Lessons Learned from Working with Codes- and Standard-setting Groups

When I joined the staff of the EPDM Roofing Association (ERA) almost a decade ago, my job description was pretty clear. As associate executive director of ERA, I helped inform the construction community about the benefits of EPDM, especially in a changing marketplace where energy efficiency was becoming increasingly important.

It soon became apparent, though, that there was another important aspect of my job, beyond reaching out to building owners, architects, specifiers and contractors. Increasingly, standards and code-setting organizations were impacting the way our members and their customers were doing business, and much of that impact was potentially reflected on their bottom lines. As an organization representing the interests of all makers of EPDM, it was incumbent upon ERA to become involved with the standard-setting bodies and share our knowledge with them.

It didn’t take long for an urgent opportunity to present itself. Nine years ago, the Ozone Transport Commission, or OTC, issued regulations designed to achieve federally mandated air-quality standards in the Northeast and Mid-Atlantic regions. The regulations, though not legally binding, were drafted by air quality directors from the Mid-Atlantic and Northeastern states to serve as a model that the individual states would use when drafting their own regulations.

This first round of regulations, designed to lower volatile organic compounds, or VOCs, in the adhesives, sealants and primers used in roofing construction, were based on those used in southern California. This created problems almost immediately: The materials developed for use under the new regulations in California were primarily water-based. While they worked effectively year-round in the mild California climate, they would have been of very limited use in the colder climates of the states covered by the OTC. In fact, most of the new products needed to be stored at or above 40 F, could be used only when the temperature was 45 F and rising and were challenging to use when the humidity was above a certain level. The proposed regulations threatened to bring the roofing industry to a halt or limit it to a relatively short warm-weather season.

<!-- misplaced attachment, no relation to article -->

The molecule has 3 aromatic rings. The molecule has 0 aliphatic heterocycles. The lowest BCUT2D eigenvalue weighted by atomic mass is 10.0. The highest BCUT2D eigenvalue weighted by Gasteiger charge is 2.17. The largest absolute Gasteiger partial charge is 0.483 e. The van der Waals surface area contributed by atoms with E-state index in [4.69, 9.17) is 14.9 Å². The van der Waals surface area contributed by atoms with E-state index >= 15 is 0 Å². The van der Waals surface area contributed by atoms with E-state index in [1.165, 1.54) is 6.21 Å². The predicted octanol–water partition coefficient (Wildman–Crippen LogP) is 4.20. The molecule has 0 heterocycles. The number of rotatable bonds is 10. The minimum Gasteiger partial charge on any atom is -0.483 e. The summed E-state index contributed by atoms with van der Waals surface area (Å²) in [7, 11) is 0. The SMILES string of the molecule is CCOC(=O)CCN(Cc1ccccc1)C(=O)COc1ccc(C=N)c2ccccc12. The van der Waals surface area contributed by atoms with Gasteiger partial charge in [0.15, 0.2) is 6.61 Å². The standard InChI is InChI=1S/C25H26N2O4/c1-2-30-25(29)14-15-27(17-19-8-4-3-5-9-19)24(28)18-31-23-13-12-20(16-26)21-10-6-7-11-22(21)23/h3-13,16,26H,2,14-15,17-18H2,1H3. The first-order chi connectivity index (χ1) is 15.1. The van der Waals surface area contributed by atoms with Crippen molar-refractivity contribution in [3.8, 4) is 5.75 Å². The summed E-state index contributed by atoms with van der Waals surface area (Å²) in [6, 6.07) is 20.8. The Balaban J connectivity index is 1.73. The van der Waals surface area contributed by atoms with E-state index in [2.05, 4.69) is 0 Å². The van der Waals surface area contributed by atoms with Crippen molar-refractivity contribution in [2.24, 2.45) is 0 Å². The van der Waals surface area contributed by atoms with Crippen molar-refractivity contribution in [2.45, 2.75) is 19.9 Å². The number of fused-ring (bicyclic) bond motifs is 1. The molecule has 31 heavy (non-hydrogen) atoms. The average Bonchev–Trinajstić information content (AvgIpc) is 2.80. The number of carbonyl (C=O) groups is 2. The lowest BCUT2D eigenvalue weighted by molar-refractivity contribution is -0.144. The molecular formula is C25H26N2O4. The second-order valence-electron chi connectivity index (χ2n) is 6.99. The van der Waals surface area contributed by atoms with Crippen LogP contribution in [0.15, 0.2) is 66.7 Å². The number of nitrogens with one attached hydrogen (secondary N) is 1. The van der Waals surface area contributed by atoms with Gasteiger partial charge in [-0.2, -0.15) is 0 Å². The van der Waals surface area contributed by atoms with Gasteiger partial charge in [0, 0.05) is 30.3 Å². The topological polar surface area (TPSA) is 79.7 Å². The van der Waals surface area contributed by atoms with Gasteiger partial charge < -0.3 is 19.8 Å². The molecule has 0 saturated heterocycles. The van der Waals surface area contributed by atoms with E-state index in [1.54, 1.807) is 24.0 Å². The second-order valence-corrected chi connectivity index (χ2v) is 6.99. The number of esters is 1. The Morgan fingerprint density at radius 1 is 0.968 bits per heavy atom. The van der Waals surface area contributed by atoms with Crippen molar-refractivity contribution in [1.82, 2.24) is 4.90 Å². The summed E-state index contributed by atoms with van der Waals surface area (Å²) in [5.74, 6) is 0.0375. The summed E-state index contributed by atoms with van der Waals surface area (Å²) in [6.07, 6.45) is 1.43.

As it worked to draft the model regulations, members of the OTC had neglected to involve the roofing industry. Likewise, as the first several states adapted these model regulations to their specific needs, they also failed to consult with industry experts. As individual states began to promulgate their regulations, the roofing industry was caught completely by surprise. In one instance, the state assembly had to pass an amendment to create a delayed implementation schedule for the products used with single-ply roofing. And most of the early-implementing states found themselves scrambling to create “phase in” schedules that would give industry enough time to develop products to meet the new standards.